Martin Short’s energetic performances and comedic roles in movies like Three Amigos and Innerspace earned him fame in Hollywood. His embodiment of the Ed Grimley character on Saturday Night Live gave him a breakthrough in TV series and shows. Though Martin has been a source of laughter for his viewers, the actor went through a devastating phase in his personal life when he lost his wife, Nancy Dolman, to ovarian cancer in 2010.
The star is convinced he is in union with his wife despite her death, “I’m still very much married to Nancy,” he wrote in his 2014 memoir, I Must Say: My Life as a Humble Comedy Legend. “In our 36 years together, we became so intimately familiar with the workings of each other’s minds that I can convincingly play out the conversations we would be having today, about things that postdate Nancy’s death.”
Nancy Dolman was born on September 26, 1950, in Ontario. Nancy, who held a degree in Philosophy from the University of Western Toronto was also a comedian like her husband. She appeared in Custard’s Pie and 1980’s Landon, Landon, and Landon. Additionally, she played the character of Annie Selig Tate in the late ’70s sitcom Soap.
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Martin and his wife, Nancy Dolman, met during the production of the 1972 musical Godspell where Nancy was an understudy and Martin was an actor. Two years after their wedding in 1980, she took a backseat in the entertainment industry to take care of her husband and children. Biologically, the couple did not birth any kids but they adopted three children: daughter, Katherine in 1983; sons Oliver in 1986, and Henry in 1989.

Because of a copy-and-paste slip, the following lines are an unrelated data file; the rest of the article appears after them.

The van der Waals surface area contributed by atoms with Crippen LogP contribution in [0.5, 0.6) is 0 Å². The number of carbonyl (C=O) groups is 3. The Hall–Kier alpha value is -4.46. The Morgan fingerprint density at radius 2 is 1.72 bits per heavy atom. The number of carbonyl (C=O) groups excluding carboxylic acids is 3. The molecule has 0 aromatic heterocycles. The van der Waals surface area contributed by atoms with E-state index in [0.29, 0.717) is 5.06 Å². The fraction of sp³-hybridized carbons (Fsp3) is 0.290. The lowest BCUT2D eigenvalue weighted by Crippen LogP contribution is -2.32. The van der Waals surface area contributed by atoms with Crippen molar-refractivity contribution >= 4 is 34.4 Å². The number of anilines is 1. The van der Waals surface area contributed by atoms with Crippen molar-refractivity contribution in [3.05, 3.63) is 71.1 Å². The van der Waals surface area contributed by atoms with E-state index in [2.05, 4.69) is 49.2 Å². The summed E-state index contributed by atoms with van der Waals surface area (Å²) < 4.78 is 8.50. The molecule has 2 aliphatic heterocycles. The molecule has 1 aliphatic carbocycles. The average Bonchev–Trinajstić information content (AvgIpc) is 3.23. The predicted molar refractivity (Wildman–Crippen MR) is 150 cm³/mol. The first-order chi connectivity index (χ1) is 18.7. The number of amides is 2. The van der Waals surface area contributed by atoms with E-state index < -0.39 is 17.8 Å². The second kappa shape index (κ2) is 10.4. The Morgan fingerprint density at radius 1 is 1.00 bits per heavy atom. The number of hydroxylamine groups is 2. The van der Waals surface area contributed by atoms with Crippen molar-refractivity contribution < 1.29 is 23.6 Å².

Nancy was diagnosed with ovarian cancer in 2007 and after a three-year battle with the illness, the actress died in 2010 leaving her husband and children in grief. “It’s been a tough two years for my children,” Martin shared with the Guardian. “This is the thing of life that we live in denial about, that it will ever happen to us or our loved ones and when it do you gain a little and you suffer a little. There’s no big surprise.”
Losing his partner of 36 years has not been an easy journey for Martin as he misses his late companion especially when he has to carry out major decisions for his children. “She died in 2010, but I still communicate with her all the time,” he revealed. “It’s ‘Hey, Nan,’ you know? How would she react to this decision or that, especially regarding our three kids. I believe that when people die, they zoom into the people that love them.`”